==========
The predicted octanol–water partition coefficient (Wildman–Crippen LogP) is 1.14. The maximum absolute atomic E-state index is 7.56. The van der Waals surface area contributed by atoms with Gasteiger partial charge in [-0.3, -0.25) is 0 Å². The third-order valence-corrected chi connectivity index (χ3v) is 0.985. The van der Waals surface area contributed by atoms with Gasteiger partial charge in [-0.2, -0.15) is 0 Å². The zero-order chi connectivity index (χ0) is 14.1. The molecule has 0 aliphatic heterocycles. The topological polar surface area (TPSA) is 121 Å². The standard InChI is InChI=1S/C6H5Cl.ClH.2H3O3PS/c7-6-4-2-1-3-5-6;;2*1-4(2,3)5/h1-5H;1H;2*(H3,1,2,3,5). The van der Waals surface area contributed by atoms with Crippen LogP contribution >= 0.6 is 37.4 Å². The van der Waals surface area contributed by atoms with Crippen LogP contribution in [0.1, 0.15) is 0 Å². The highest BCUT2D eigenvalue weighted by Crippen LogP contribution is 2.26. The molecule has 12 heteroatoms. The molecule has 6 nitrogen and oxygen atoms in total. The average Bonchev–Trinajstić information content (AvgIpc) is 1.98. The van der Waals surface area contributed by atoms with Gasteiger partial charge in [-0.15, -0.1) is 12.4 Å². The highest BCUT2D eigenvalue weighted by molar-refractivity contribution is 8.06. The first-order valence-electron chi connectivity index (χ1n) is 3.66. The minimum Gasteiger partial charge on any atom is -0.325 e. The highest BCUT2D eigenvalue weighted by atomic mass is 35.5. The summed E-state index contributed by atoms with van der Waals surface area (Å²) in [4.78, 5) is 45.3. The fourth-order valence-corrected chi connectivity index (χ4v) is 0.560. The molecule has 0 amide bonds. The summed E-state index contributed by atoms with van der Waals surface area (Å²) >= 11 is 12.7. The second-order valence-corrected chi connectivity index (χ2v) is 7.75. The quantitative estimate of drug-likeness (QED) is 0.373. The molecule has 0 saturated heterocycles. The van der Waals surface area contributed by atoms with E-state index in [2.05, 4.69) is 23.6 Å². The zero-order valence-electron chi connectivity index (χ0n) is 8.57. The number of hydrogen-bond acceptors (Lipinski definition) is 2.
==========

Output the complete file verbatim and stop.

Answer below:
The predicted octanol–water partition coefficient (Wildman–Crippen LogP) is 1.14. The maximum absolute atomic E-state index is 7.56. The van der Waals surface area contributed by atoms with Gasteiger partial charge in [-0.3, -0.25) is 0 Å². The third-order valence-corrected chi connectivity index (χ3v) is 0.985. The van der Waals surface area contributed by atoms with Gasteiger partial charge in [-0.2, -0.15) is 0 Å². The zero-order chi connectivity index (χ0) is 14.1. The molecule has 0 aliphatic heterocycles. The topological polar surface area (TPSA) is 121 Å². The standard InChI is InChI=1S/C6H5Cl.ClH.2H3O3PS/c7-6-4-2-1-3-5-6;;2*1-4(2,3)5/h1-5H;1H;2*(H3,1,2,3,5). The van der Waals surface area contributed by atoms with Crippen LogP contribution >= 0.6 is 37.4 Å². The van der Waals surface area contributed by atoms with Crippen LogP contribution in [0.1, 0.15) is 0 Å². The highest BCUT2D eigenvalue weighted by Crippen LogP contribution is 2.26. The molecule has 12 heteroatoms. The molecule has 6 nitrogen and oxygen atoms in total. The average Bonchev–Trinajstić information content (AvgIpc) is 1.98. The van der Waals surface area contributed by atoms with Gasteiger partial charge in [-0.15, -0.1) is 12.4 Å². The highest BCUT2D eigenvalue weighted by molar-refractivity contribution is 8.06. The first-order valence-electron chi connectivity index (χ1n) is 3.66. The minimum Gasteiger partial charge on any atom is -0.325 e. The highest BCUT2D eigenvalue weighted by atomic mass is 35.5. The summed E-state index contributed by atoms with van der Waals surface area (Å²) in [4.78, 5) is 45.3. The fourth-order valence-corrected chi connectivity index (χ4v) is 0.560. The molecule has 0 amide bonds. The summed E-state index contributed by atoms with van der Waals surface area (Å²) >= 11 is 12.7. The second-order valence-corrected chi connectivity index (χ2v) is 7.75. The quantitative estimate of drug-likeness (QED) is 0.373. The molecule has 0 saturated heterocycles. The van der Waals surface area contributed by atoms with E-state index in [2.05, 4.69) is 23.6 Å². The zero-order valence-electron chi connectivity index (χ0n) is 8.57. The number of hydrogen-bond acceptors (Lipinski definition) is 2.